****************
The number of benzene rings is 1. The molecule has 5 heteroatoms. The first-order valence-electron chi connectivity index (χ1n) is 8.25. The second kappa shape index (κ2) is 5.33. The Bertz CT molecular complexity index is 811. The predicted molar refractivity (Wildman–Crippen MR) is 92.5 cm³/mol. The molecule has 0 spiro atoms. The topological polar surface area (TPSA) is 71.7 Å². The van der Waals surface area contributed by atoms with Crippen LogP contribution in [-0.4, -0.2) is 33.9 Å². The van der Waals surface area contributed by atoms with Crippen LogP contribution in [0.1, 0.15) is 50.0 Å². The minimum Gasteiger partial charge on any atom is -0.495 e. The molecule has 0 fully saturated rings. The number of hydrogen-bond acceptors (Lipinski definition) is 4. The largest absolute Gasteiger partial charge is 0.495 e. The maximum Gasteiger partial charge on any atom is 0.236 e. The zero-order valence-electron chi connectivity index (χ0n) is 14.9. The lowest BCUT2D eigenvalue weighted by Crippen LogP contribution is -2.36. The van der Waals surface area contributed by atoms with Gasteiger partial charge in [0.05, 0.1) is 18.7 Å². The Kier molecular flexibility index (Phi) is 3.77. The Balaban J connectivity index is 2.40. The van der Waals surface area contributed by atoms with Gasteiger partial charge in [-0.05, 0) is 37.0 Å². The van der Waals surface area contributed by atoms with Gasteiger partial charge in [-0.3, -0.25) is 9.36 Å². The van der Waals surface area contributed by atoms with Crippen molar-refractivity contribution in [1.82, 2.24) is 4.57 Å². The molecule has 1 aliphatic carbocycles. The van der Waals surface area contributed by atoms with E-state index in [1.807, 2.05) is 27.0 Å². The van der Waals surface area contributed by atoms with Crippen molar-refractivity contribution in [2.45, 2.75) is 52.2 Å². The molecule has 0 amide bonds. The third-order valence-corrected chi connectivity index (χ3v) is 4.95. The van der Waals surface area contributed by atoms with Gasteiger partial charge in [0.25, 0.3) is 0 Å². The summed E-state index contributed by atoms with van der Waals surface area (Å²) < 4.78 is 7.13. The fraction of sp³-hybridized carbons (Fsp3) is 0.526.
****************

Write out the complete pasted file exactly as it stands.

The number of benzene rings is 1. The molecule has 5 heteroatoms. The first-order valence-electron chi connectivity index (χ1n) is 8.25. The second kappa shape index (κ2) is 5.33. The Bertz CT molecular complexity index is 811. The predicted molar refractivity (Wildman–Crippen MR) is 92.5 cm³/mol. The molecule has 0 spiro atoms. The topological polar surface area (TPSA) is 71.7 Å². The van der Waals surface area contributed by atoms with Crippen LogP contribution in [-0.4, -0.2) is 33.9 Å². The van der Waals surface area contributed by atoms with Crippen LogP contribution in [0.1, 0.15) is 50.0 Å². The minimum Gasteiger partial charge on any atom is -0.495 e. The molecule has 0 fully saturated rings. The number of hydrogen-bond acceptors (Lipinski definition) is 4. The largest absolute Gasteiger partial charge is 0.495 e. The maximum Gasteiger partial charge on any atom is 0.236 e. The zero-order valence-electron chi connectivity index (χ0n) is 14.9. The lowest BCUT2D eigenvalue weighted by Crippen LogP contribution is -2.36. The van der Waals surface area contributed by atoms with Gasteiger partial charge in [0.05, 0.1) is 18.7 Å². The Kier molecular flexibility index (Phi) is 3.77. The Balaban J connectivity index is 2.40. The van der Waals surface area contributed by atoms with Gasteiger partial charge in [-0.05, 0) is 37.0 Å². The van der Waals surface area contributed by atoms with Gasteiger partial charge in [-0.3, -0.25) is 9.36 Å². The van der Waals surface area contributed by atoms with Crippen molar-refractivity contribution in [1.82, 2.24) is 4.57 Å². The molecule has 1 aliphatic carbocycles. The van der Waals surface area contributed by atoms with E-state index in [1.807, 2.05) is 27.0 Å². The van der Waals surface area contributed by atoms with Crippen molar-refractivity contribution in [2.45, 2.75) is 52.2 Å². The molecule has 0 amide bonds. The third-order valence-corrected chi connectivity index (χ3v) is 4.95. The van der Waals surface area contributed by atoms with Gasteiger partial charge in [0.25, 0.3) is 0 Å². The summed E-state index contributed by atoms with van der Waals surface area (Å²) < 4.78 is 7.13. The fraction of sp³-hybridized carbons (Fsp3) is 0.526.